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Psychoanalysis - The Dual Instinct Theory/the Death Drive

freud energy instincts pleasure

In 1920 Freud opened Beyond the Pleasure Principle with a comparative discussion of the behavior of soldiers suffering from traumatic war neuroses (what would later be called post-traumatic stress disorder) and a child's game. In each of these situations, Freud observed behavior, such as the dreams of soldiers that compulsively reprised the occasion of their injury, or an infant's repetitive tossing away and retrieval of an object in symbolic enactment of her parent's departure, which seemed to contradict the impulse to satisfy and reduce tension. From these observations of the workings of the repetition compulsion, Freud adduced the existence of a force in human nature that operated against the pleasure principle and its imperatives of human self-preservation and gratification. Freud called this counterforce the Todestrieb—the death drive (or instinct).

The death drive was an extension of Freud's earliest writings, having to do with conservation of energy in the organism, and was also the latest version of the dualism that was a constant in his work. In his earlier thinking, mental conflict had originated among component instincts of the libido—ego and object libido, self-preservative and erotic instincts. In the new conception, all these previous instincts were subsumed under the libido, or Eros, and opposed to the death instinct. According to the logic of the pleasure principle, energy was to be conserved at all costs. In view of the repetition compulsion, Freud amended his view: On the one hand, energy was to be conserved; on the other, according to the logic of the death drive, the reduction of tension demanded that energy be reduced to nothing, returned to a state of rest—a return to the inorganic stasis that Freud (borrowing from the science of his time) believed to be the original condition of all matter.

Freud saw evidence of the death drive in his observations of primary masochism and of hate, which he thought preceded any feeling of love. In these phenomena and others, Freud believed that the death drive was expressed as (or even synonymous with) aggression, and that it was frequently joined (fused) to libidinal energy. Though evidence of aggression and the death drive were readily observable in these "fused" forms, Freud was unable to isolate pure expressions of the death drive. And indeed the operation of the drive remained opaque, "mythical," in contrast to the workings of the libido, which Freud had observed and described in detail.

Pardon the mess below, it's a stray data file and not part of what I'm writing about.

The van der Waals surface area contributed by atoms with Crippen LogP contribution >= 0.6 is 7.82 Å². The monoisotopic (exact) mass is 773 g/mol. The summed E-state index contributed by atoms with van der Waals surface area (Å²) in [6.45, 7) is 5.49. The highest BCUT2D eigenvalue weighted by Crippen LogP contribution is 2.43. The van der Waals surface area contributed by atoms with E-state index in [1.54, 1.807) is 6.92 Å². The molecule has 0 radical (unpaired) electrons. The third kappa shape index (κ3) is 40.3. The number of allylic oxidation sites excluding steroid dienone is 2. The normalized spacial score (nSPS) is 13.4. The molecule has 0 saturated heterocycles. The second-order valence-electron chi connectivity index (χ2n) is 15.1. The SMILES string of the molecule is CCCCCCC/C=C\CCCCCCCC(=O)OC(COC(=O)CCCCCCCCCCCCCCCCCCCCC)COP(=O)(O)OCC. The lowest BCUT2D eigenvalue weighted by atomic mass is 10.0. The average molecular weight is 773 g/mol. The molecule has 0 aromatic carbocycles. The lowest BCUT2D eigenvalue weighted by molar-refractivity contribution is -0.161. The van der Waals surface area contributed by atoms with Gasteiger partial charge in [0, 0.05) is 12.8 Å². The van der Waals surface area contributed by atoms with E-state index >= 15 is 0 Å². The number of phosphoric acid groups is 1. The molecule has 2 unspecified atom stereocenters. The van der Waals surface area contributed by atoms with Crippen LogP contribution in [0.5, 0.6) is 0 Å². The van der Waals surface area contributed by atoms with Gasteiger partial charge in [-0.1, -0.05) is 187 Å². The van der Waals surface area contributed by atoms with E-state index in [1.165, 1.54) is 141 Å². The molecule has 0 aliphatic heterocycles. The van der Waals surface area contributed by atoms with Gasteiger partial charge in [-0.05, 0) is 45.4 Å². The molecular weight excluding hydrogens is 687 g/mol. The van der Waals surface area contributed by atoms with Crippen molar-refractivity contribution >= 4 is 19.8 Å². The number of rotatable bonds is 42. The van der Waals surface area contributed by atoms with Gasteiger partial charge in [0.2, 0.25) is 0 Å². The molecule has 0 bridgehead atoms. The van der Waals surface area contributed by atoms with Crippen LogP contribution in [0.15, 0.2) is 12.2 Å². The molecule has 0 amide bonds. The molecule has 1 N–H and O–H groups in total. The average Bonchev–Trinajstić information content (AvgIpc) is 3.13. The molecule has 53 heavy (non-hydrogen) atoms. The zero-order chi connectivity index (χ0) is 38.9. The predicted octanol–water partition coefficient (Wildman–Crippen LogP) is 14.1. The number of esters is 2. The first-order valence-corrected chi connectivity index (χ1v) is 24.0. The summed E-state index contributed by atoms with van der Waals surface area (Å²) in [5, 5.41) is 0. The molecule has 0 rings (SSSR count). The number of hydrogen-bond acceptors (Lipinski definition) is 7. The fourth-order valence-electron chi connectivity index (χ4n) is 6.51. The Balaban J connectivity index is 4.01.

Because of its opacity and apparent remoteness from clinical practice (Freud himself acknowledged the "speculative" nature of its origins), the death drive became perhaps the most controversial aspect of Freud's theoretical corpus. A number of analytic theorists continued to explore its implications following Freud's death, especially Melanie Klein, in whose work the death drive figures prominently.

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about 7 years ago

it is a very nice explanation many thanks.

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over 1 year ago

For an evolutionary basis for these ideas see "The CAVALRY PRINCIPLE" at academia.edu

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over 3 years ago

freud was good at talking about instincts, but what did he say about an instinct to kill or an instinct to compete?

is it an animal inside, not human being at all, doing all that - and would that be allready jungian theories then?